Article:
by Neil Chyten (#1570)
Applying to private school has become every bit as competitive as applying to college. Therefore, knowing what private schools are looking for in candidates is a critically important part of the process. Since most applications are due on January 15 (there are notable exceptions), long-term strategies are no longer applicable if you are applying this year. In this article, we will address only short-term strategies for getting into top private schools. In future articles, we will address longer-term strategies.
Know what private schools are looking for. While it is true that private schools view grades and test scores as the two most important factors for admission, both the essays and the interview also hold significant weight. In general, schools are looking for both written and oral responses that reflect maturity, resilience, and commitment to activities. When providing answers either in interview or written form, it is important for candidates to demonstrate that they have a world view, rather than a local view. They should be aware of current events, and should have opinions on issues of importance.
Make sure your grammar is correct on all your written responses. Many international students make common grammatical errors that may be a red flag identifying difficulty with the English Language. Make sure to have all your essays proofread prior to submitting. Similarly, some strong accents can make it difficult to understand students responses during an interview. Get an objective opinion about your English speech ability, and if necessary, work on remediating any pronunciation issues that may be identified.
know that there are three major application services for private schools. They are:
- Gateway to Prep Schools
- Standard Application Online (SAO)
Each is slightly different in how it operates. For example, SAO gives you one set of essays for all schools, whereas Ravenna and Gateway have separate essays for each school. SAO is operated by the same company that administers the SSAT. Therefore, you can submit your test scores on the same website that you used to submit essays to your SAO schools. All of these application services can be somewhat confusing, so it is important to check with someone who is familiar with them prior to submitting your forms.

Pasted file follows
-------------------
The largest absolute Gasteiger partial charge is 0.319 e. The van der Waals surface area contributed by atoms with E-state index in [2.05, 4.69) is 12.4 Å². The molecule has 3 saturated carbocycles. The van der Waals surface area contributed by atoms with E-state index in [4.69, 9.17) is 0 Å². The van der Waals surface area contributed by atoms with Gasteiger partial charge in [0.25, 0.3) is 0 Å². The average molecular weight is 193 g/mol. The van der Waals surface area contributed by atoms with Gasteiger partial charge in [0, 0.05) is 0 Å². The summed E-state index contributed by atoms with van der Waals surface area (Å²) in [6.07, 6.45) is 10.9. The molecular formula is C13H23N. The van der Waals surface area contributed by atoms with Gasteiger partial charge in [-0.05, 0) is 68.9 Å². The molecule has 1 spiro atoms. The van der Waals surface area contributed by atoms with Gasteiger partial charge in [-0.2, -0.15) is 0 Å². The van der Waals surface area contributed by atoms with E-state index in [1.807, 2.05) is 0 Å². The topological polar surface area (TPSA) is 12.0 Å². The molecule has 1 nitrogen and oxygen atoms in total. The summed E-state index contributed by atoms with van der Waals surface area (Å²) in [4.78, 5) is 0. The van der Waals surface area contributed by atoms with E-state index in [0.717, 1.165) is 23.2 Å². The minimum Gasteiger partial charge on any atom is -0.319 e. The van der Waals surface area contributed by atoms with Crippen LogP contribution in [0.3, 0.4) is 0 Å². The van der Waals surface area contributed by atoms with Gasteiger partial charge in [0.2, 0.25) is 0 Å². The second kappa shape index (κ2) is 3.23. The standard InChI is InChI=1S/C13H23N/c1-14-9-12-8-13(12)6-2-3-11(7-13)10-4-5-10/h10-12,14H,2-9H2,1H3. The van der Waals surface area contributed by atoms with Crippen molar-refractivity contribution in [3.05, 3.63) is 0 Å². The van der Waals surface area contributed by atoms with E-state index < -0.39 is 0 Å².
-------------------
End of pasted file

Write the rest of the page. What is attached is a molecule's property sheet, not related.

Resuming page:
During your interview, there are several things you can do to improve your marks. For example, you should always make eye contact when answering a question. Also, you should not have long delays prior to giving your response. It is fine to think for a few seconds, but any more than that gets uncomfortable for the interviewer and may be held against you. Also, do not try say everything about yourself when responding to a single question. In other words, do not try to tell your life story. Let your story unfold gradually by limiting your response, which will give the interviewer the chance to ask follow-up questions. Stick to answering each question, and do not go off on tangents or in other directions. Most answers should be between 30 and 60 seconds.
When answering essays about why you want to go to a specific school, above all you should be honest. However, don’t mention rankings because schools do not appreciate it. Instead, find something that is unique about the school and write about it. For example, you could write about the Groton Circle, or the Hotchkiss sporting facilities or science labs. You can talk about how you like a small school environment or a large school environment, whichever the case may be. This may take some research, but the time spent will be well worth it since you will become a better candidate.
Apply to schools that are outside the same top 10 or 20 that everybody applies to. Those top 10 or 20 are the most competitive schools in the country, making them extremely hard to get into. Yes, if you are a top student, by all means apply. However, the number of applications that these schools receive is in the thousands whereas the number that they can accept is in the low hundreds. If your goal is to go to private school, then include safety schools in addition to dream schools. Ultimately, it is how well you do at your school, rather than the name of the school you attend, that will determine how you will be perceived by colleges down the road.